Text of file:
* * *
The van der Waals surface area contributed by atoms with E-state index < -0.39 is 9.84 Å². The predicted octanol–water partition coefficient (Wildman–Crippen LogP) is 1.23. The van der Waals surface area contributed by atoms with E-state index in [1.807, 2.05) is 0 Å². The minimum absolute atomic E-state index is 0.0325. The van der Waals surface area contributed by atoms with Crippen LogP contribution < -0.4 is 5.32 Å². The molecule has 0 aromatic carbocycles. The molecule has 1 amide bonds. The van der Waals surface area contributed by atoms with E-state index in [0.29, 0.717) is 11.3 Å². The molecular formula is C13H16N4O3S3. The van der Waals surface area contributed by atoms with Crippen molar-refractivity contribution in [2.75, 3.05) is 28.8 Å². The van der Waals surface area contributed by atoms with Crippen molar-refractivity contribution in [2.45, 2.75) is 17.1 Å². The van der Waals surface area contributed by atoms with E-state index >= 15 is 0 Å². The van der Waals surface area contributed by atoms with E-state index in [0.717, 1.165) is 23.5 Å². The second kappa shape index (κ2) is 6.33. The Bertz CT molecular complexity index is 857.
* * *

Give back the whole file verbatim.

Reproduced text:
The van der Waals surface area contributed by atoms with E-state index < -0.39 is 9.84 Å². The predicted octanol–water partition coefficient (Wildman–Crippen LogP) is 1.23. The van der Waals surface area contributed by atoms with E-state index in [1.807, 2.05) is 0 Å². The minimum absolute atomic E-state index is 0.0325. The van der Waals surface area contributed by atoms with Crippen LogP contribution < -0.4 is 5.32 Å². The molecule has 0 aromatic carbocycles. The molecule has 1 amide bonds. The van der Waals surface area contributed by atoms with E-state index in [0.29, 0.717) is 11.3 Å². The molecular formula is C13H16N4O3S3. The van der Waals surface area contributed by atoms with Crippen molar-refractivity contribution in [2.75, 3.05) is 28.8 Å². The van der Waals surface area contributed by atoms with Crippen molar-refractivity contribution in [2.45, 2.75) is 17.1 Å². The van der Waals surface area contributed by atoms with E-state index >= 15 is 0 Å². The van der Waals surface area contributed by atoms with E-state index in [0.717, 1.165) is 23.5 Å². The second kappa shape index (κ2) is 6.33. The Bertz CT molecular complexity index is 857.